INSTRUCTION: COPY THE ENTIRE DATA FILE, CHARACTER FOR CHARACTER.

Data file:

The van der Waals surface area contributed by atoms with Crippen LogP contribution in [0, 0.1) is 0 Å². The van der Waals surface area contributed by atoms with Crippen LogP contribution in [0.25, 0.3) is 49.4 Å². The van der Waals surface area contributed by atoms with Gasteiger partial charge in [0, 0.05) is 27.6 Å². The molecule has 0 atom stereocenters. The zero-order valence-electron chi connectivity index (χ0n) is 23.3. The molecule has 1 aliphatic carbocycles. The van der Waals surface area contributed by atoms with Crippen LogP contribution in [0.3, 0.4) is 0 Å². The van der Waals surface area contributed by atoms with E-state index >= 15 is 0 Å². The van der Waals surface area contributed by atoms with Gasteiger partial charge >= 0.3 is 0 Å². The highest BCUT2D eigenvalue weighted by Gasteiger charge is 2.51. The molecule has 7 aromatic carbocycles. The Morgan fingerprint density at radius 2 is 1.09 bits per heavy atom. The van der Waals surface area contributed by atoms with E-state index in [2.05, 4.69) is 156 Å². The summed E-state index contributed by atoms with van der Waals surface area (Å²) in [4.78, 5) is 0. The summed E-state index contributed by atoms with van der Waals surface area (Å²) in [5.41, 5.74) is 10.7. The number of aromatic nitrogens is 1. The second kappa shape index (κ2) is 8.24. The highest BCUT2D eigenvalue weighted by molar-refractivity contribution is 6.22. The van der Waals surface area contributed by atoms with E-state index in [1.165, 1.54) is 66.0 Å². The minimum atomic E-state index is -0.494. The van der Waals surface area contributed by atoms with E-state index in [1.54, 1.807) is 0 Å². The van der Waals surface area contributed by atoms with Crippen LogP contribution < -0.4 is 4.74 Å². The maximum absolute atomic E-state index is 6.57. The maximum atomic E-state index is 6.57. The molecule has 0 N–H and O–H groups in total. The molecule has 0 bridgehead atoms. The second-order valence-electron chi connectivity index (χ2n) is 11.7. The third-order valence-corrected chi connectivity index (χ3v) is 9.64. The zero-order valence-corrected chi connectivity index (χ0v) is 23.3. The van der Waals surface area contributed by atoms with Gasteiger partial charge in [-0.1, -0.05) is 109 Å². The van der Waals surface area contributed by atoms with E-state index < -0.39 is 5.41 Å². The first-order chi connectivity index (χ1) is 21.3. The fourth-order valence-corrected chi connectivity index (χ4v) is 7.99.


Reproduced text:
The van der Waals surface area contributed by atoms with Crippen LogP contribution in [0, 0.1) is 0 Å². The van der Waals surface area contributed by atoms with Crippen LogP contribution in [0.25, 0.3) is 49.4 Å². The van der Waals surface area contributed by atoms with Gasteiger partial charge in [0, 0.05) is 27.6 Å². The molecule has 0 atom stereocenters. The zero-order valence-electron chi connectivity index (χ0n) is 23.3. The molecule has 1 aliphatic carbocycles. The van der Waals surface area contributed by atoms with Crippen LogP contribution in [0.3, 0.4) is 0 Å². The van der Waals surface area contributed by atoms with E-state index >= 15 is 0 Å². The van der Waals surface area contributed by atoms with Gasteiger partial charge >= 0.3 is 0 Å². The highest BCUT2D eigenvalue weighted by Gasteiger charge is 2.51. The molecule has 7 aromatic carbocycles. The Morgan fingerprint density at radius 2 is 1.09 bits per heavy atom. The van der Waals surface area contributed by atoms with E-state index in [2.05, 4.69) is 156 Å². The summed E-state index contributed by atoms with van der Waals surface area (Å²) in [4.78, 5) is 0. The summed E-state index contributed by atoms with van der Waals surface area (Å²) in [5.41, 5.74) is 10.7. The number of aromatic nitrogens is 1. The second kappa shape index (κ2) is 8.24. The highest BCUT2D eigenvalue weighted by molar-refractivity contribution is 6.22. The van der Waals surface area contributed by atoms with E-state index in [1.165, 1.54) is 66.0 Å². The minimum atomic E-state index is -0.494. The van der Waals surface area contributed by atoms with E-state index in [1.54, 1.807) is 0 Å². The van der Waals surface area contributed by atoms with Crippen LogP contribution < -0.4 is 4.74 Å². The maximum absolute atomic E-state index is 6.57. The maximum atomic E-state index is 6.57. The molecule has 0 N–H and O–H groups in total. The molecule has 0 bridgehead atoms. The second-order valence-electron chi connectivity index (χ2n) is 11.7. The third-order valence-corrected chi connectivity index (χ3v) is 9.64. The zero-order valence-corrected chi connectivity index (χ0v) is 23.3. The van der Waals surface area contributed by atoms with Gasteiger partial charge in [-0.1, -0.05) is 109 Å². The van der Waals surface area contributed by atoms with E-state index < -0.39 is 5.41 Å². The first-order chi connectivity index (χ1) is 21.3. The fourth-order valence-corrected chi connectivity index (χ4v) is 7.99.